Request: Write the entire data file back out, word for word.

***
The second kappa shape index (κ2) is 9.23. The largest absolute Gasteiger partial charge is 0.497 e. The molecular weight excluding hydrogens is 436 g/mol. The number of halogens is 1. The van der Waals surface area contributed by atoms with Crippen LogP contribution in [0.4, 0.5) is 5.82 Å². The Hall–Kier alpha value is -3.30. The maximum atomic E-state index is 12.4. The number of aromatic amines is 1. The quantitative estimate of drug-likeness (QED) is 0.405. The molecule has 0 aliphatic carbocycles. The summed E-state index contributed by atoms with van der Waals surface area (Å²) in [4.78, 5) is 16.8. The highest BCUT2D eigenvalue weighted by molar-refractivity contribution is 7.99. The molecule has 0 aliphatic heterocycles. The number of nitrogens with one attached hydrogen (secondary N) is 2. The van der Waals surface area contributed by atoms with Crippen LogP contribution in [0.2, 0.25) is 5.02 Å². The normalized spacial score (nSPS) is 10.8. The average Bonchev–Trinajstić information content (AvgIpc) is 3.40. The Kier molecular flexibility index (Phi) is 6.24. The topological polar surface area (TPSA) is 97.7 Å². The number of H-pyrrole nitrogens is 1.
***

The second kappa shape index (κ2) is 9.23. The largest absolute Gasteiger partial charge is 0.497 e. The molecular weight excluding hydrogens is 436 g/mol. The number of halogens is 1. The van der Waals surface area contributed by atoms with Crippen LogP contribution in [0.4, 0.5) is 5.82 Å². The Hall–Kier alpha value is -3.30. The maximum atomic E-state index is 12.4. The number of aromatic amines is 1. The quantitative estimate of drug-likeness (QED) is 0.405. The molecule has 0 aliphatic carbocycles. The summed E-state index contributed by atoms with van der Waals surface area (Å²) in [4.78, 5) is 16.8. The highest BCUT2D eigenvalue weighted by molar-refractivity contribution is 7.99. The molecule has 0 aliphatic heterocycles. The number of nitrogens with one attached hydrogen (secondary N) is 2. The van der Waals surface area contributed by atoms with Crippen LogP contribution in [0.2, 0.25) is 5.02 Å². The normalized spacial score (nSPS) is 10.8. The average Bonchev–Trinajstić information content (AvgIpc) is 3.40. The Kier molecular flexibility index (Phi) is 6.24. The topological polar surface area (TPSA) is 97.7 Å². The number of H-pyrrole nitrogens is 1.